The question then of when you would know it was successful and how long it would take really depends on your market, your lead time, and the buying process. Somebody selling a half-a-million pound software solution, they could conceivably have a eighteen month lead time, from getting to somebody that is aware of that they have a problem to getting through the process to get approval and signed off – could take at least eighteen months.
So the clients sales process and our pipeline generation process needs to be linked in. And it needs to be a realistic outcome for both sides. But having said that I worked with – I talked about one marketing agency pipeline – we set them up, and in the first month we got them a meeting and by the half way through the second month they won a RFP and got a piece of work off of it.
So it can happen fast. It’s all about timing really.
Michael : I understand that. But for budgeting purposes, I’m a consultant, we’re going to do a six month campaign – What sort of cash ought I be budgeting for?
David : That’s like asking “How long is a piece of string?”
Michael : I know, but I like asking “How long is a piece of string?”
David : I would say an average monthly fee – and it depends on how many days we put into this, but generally these things don’t scale down to one day a month, they need to have a good four or five days a month. An average monthly fee would probably be about £1500 a month. If somebody is looking at this and they’re saying “OK, £1500 is on average, could be slightly more, could be slightly less, and therefore I’m going to work on this and after six months I’ll have invested 9K and what could be a reasonable outcome from that?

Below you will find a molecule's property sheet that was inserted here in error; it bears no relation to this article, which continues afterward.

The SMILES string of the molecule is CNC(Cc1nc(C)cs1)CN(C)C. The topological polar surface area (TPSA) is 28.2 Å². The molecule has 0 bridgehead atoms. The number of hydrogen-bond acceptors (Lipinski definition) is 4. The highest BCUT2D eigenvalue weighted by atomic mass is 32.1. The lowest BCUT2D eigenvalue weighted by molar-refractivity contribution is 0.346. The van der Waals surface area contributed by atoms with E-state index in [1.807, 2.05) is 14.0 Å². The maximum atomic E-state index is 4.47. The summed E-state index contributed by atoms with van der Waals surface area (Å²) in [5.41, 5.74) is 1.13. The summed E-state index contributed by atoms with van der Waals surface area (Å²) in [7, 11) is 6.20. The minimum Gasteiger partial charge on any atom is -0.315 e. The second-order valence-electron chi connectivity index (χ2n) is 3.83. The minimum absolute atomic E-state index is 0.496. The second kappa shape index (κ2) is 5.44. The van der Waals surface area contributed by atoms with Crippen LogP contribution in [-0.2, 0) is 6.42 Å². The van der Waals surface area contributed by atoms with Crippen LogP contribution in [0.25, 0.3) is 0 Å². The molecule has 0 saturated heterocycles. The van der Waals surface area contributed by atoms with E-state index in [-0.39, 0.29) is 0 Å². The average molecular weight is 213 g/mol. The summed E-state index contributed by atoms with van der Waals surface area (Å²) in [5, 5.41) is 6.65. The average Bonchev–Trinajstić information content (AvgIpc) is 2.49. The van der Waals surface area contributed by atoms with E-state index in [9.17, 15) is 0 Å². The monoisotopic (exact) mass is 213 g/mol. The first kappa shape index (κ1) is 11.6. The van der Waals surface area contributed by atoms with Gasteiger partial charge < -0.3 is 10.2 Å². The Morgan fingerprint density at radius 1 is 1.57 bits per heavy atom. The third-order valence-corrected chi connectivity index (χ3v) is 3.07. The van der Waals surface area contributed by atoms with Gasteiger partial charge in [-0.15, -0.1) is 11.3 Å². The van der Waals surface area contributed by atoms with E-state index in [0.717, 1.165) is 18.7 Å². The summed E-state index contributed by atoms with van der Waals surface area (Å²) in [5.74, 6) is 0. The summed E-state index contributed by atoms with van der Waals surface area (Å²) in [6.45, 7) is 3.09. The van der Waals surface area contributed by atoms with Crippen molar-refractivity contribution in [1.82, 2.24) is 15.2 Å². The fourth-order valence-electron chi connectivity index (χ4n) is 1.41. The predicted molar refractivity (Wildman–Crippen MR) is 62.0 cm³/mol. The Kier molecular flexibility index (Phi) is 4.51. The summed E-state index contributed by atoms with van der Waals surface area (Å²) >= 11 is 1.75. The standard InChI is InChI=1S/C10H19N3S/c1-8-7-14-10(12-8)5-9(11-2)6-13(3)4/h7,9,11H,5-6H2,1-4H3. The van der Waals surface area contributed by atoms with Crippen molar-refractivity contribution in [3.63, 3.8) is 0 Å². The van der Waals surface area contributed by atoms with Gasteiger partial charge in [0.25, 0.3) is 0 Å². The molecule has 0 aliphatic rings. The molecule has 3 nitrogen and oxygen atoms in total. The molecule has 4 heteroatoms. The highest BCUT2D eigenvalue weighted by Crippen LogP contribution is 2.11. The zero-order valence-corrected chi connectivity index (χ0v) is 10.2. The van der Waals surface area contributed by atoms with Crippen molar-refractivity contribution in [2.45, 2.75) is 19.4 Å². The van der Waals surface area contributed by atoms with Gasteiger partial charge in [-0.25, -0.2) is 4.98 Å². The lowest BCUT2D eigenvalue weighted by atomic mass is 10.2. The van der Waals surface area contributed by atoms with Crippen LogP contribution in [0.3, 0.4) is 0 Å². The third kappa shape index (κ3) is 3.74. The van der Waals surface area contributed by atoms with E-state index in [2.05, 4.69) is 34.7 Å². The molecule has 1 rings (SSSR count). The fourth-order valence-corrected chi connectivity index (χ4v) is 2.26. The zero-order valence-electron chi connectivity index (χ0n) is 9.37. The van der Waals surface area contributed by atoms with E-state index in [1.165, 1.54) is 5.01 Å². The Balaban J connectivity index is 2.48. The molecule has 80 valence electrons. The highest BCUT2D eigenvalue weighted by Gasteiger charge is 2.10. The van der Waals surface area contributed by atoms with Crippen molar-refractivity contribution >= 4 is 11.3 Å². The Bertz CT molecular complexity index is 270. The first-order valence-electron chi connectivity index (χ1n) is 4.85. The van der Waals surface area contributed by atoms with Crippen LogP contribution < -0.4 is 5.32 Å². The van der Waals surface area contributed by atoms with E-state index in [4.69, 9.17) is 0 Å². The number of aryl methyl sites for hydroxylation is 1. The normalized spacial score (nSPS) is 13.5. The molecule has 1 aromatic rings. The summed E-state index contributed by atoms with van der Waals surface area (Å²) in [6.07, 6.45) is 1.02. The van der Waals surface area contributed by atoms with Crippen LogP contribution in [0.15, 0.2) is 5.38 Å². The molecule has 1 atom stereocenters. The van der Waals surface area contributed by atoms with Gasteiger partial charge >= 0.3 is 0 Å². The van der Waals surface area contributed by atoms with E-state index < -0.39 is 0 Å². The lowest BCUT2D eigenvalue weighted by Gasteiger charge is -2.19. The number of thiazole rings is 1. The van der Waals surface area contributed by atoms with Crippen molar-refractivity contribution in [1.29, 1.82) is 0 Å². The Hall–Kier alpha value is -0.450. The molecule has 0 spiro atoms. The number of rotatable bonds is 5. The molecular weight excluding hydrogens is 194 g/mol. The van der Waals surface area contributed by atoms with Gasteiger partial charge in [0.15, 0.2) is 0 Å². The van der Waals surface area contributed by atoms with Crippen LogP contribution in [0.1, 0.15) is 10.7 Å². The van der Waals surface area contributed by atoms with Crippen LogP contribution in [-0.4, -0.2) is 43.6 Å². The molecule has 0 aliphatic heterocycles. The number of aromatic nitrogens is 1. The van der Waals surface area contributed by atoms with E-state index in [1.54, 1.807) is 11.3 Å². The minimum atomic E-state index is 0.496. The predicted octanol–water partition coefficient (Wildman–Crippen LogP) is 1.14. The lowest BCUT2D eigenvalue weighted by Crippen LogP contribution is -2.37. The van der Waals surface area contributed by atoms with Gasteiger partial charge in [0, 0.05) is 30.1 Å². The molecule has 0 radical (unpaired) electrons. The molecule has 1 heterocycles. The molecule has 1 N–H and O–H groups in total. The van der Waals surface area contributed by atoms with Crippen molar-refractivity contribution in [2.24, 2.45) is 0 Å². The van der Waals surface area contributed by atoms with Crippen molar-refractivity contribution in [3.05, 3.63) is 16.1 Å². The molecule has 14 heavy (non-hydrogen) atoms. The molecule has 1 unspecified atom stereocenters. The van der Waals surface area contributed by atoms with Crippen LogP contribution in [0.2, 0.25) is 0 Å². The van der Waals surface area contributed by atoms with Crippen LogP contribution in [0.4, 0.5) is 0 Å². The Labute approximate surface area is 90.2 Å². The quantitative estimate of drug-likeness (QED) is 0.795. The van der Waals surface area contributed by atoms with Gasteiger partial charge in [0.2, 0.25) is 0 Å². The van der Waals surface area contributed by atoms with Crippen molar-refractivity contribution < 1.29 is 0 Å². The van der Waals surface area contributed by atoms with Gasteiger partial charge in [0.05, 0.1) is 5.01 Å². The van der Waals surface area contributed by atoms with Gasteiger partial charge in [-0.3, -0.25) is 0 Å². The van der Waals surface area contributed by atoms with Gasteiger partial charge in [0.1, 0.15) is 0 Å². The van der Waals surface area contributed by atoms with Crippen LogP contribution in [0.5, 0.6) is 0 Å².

And our view would be – obviously, just off the top of my head, but it’s a reasonable yardstick – is that you might get say four meetings a month that are qualified so over that period in six months maybe you’ve got twenty odd meetings that you’ve been on, the meetings from the first month, if they’re going to turn into business, might turn into business towards the end of the six month period depending on how long the sales cycle is.
So as you’re a consultant that could say “Well, if I could win, (Worst case scenario) two or three clients from a £9K investment.” Then the question is then; how much is a client worth?
If you’re someone that over a reasonable lifetime of a client – If a client could be worth a quarter of a million pounds to you over maybe a two or three year period, then it’s a bit of a no brainer really isn’t it?
Michael : What are some of the characteristics of some of your most successful clients? Or putting it another way, clients that you have been most successful with?
David : It comes down to whoever is going to be doing the meeting, so whoever is doing the development from the client point of view which more often than not, because we tend to deal with smaller companies, tends to be the directors or the principles of the business. They do need to be able to sell. It might sound like a bit of an obvious statement, but our job is about targeting people and putting our clients in the room with the right person – our clients then have to close the business.